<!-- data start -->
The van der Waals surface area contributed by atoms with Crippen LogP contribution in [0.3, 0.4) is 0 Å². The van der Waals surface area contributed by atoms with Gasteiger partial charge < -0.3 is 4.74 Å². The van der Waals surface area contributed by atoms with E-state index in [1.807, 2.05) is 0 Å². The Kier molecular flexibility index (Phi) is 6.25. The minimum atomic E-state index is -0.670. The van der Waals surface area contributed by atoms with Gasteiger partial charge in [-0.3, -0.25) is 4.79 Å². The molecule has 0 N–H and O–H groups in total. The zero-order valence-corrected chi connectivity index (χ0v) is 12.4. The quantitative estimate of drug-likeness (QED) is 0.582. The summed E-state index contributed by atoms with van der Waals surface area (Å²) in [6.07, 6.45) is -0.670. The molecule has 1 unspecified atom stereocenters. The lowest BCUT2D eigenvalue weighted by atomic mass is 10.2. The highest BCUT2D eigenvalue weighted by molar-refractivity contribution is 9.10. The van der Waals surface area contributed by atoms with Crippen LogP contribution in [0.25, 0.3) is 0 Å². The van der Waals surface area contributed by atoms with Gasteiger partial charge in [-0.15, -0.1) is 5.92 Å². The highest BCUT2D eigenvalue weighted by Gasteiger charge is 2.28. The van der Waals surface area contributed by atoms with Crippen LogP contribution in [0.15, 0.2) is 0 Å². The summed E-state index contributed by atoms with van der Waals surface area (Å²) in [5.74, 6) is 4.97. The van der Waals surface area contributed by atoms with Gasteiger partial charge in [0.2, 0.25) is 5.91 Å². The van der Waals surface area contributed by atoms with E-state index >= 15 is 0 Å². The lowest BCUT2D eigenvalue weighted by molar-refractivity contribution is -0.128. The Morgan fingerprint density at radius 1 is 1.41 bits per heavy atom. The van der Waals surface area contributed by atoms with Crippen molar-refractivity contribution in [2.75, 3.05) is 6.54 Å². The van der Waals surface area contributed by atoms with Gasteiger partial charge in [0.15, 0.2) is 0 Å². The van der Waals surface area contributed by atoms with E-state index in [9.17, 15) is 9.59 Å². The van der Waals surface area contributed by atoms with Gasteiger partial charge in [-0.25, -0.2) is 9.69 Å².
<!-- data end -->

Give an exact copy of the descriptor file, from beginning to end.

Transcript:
The van der Waals surface area contributed by atoms with Crippen LogP contribution in [0.3, 0.4) is 0 Å². The van der Waals surface area contributed by atoms with Gasteiger partial charge < -0.3 is 4.74 Å². The van der Waals surface area contributed by atoms with E-state index in [1.807, 2.05) is 0 Å². The Kier molecular flexibility index (Phi) is 6.25. The minimum atomic E-state index is -0.670. The van der Waals surface area contributed by atoms with Gasteiger partial charge in [-0.3, -0.25) is 4.79 Å². The molecule has 0 N–H and O–H groups in total. The zero-order valence-corrected chi connectivity index (χ0v) is 12.4. The quantitative estimate of drug-likeness (QED) is 0.582. The summed E-state index contributed by atoms with van der Waals surface area (Å²) in [6.07, 6.45) is -0.670. The molecule has 1 unspecified atom stereocenters. The lowest BCUT2D eigenvalue weighted by atomic mass is 10.2. The highest BCUT2D eigenvalue weighted by molar-refractivity contribution is 9.10. The van der Waals surface area contributed by atoms with Crippen LogP contribution in [0.25, 0.3) is 0 Å². The van der Waals surface area contributed by atoms with Gasteiger partial charge in [-0.15, -0.1) is 5.92 Å². The highest BCUT2D eigenvalue weighted by Gasteiger charge is 2.28. The van der Waals surface area contributed by atoms with Crippen LogP contribution in [0.15, 0.2) is 0 Å². The summed E-state index contributed by atoms with van der Waals surface area (Å²) in [5.74, 6) is 4.97. The van der Waals surface area contributed by atoms with Gasteiger partial charge in [0.2, 0.25) is 5.91 Å². The van der Waals surface area contributed by atoms with E-state index >= 15 is 0 Å². The lowest BCUT2D eigenvalue weighted by molar-refractivity contribution is -0.128. The Morgan fingerprint density at radius 1 is 1.41 bits per heavy atom. The van der Waals surface area contributed by atoms with Crippen molar-refractivity contribution in [2.75, 3.05) is 6.54 Å². The van der Waals surface area contributed by atoms with Gasteiger partial charge in [0.15, 0.2) is 0 Å². The van der Waals surface area contributed by atoms with E-state index in [9.17, 15) is 9.59 Å². The van der Waals surface area contributed by atoms with Gasteiger partial charge in [-0.25, -0.2) is 9.69 Å².